KANSAS CITY, MO.-
A beautifully illustrated handbook with color images of 1,255 key works from The Nelson-Atkins Museum of Art
collection is now available through the Museum Store in soft-cover. The arrival Dec. 11 of the hardcover edition of A Handbook of the Collection will coincide with the Museums 75th anniversary.
Marc F. Wilson, the Menefee D. and Mary Louise Blackwell Director of the Museum, notes in the books foreword that the Nelson-Atkins extraordinary collection has been built in fewer than three generations. It reflects strong traditions and clear values grounded in the preeminence of artistic achievement and high standards, he wrote. As our 75th anniversary approaches, it is abundantly clear that we have arrived at a good place.
About every decade the Nelson-Atkins produces a new compendium of its collection. The last handbook was printed in 1993.
The new Handbook, the seventh edition, is divided into nine areas of the encyclopedic collection, which includes more than 33,500 works of art. The areas include Ancient, Islamic Persia and Iran, Europe, North American Indian, America, Photography, Modern and Contemporary, Africa and Asia. Museum curators determined which key works of art in their areas of specialty should be included.
The Handbook reflects important new works of art added to the collection, new scholarship about these and existing works, and absolutely beautiful digital color photography by our own imaging department, said Chief Curator Deborah Scott. By organizing the works chronologically and by integrating paintings, sculpture, drawings, prints, and decorative arts we were are able to offer a panoramic view of the Museums collection.
In this newest edition are two sections devoted to areas that have received magnified emphasis at the Nelson-Atkins -- American Indian art and photography. In 2001, an endowed curatorship was established for North American Indian Art and the Museum greatly expanded its holdings in that area, moving the Nelson-Atkins to the forefront of general art museums collecting American Indian art. In early 2006, the Museum acquired the Hallmark Photographic Collection of more than 6,500 works of art. A photography department with three curators was created to care for, expand and display what is one of the finest photography collections in the world.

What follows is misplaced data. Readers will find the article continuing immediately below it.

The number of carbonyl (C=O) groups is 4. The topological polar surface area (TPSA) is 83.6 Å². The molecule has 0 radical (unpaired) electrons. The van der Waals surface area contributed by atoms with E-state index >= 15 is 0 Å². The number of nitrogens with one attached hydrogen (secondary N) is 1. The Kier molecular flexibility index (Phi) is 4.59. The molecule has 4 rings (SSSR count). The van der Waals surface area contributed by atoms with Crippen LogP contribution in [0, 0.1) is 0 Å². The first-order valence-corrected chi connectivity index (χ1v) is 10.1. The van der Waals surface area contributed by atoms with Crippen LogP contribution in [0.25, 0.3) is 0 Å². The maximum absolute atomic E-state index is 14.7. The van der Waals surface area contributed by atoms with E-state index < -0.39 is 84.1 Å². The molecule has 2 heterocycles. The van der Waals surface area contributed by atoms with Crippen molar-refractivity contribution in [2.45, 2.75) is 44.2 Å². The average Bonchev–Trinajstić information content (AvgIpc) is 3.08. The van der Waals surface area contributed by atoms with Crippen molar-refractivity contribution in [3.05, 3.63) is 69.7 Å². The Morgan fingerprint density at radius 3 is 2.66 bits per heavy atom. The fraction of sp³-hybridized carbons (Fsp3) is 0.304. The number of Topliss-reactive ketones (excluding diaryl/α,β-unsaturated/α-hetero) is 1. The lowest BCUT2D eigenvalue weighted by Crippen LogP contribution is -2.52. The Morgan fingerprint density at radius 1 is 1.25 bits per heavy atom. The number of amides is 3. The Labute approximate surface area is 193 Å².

Images of objects from the Museums world renowned collection of Chinese art have received a new presentation. Instead of groupings by medium, the images are presented chronologically by dynasty so that readers can see how art objects developed through the history of China.
Decorative arts, also with a number of new acquisitions, are fully integrated into the Europe, America and Modern and Contemporary sections.
The introduction, written by Deborah Emont Scott and Marjorie Alexander, who served as editor and project manager for the Handbook, gives a clear and concise history of the Museum and background on how the collection was built, as well as fascinating acquisition anecdotes. Introductions to sections also provide easy-to-read elaborations on those areas of the collection and were created through collaboration with curators and Scott and Alexander.
All 1,255 images of works of art in the new Handbook are in color and were created by the Museums Imaging Services Department. By contrast, the 1993 edition had 75 color plates.
The soft-cover edition retails for $24.95 ($22.46 for Museum members); the hardcover version of the Handbook will retail for $39.95 ($35.96 for Museum members).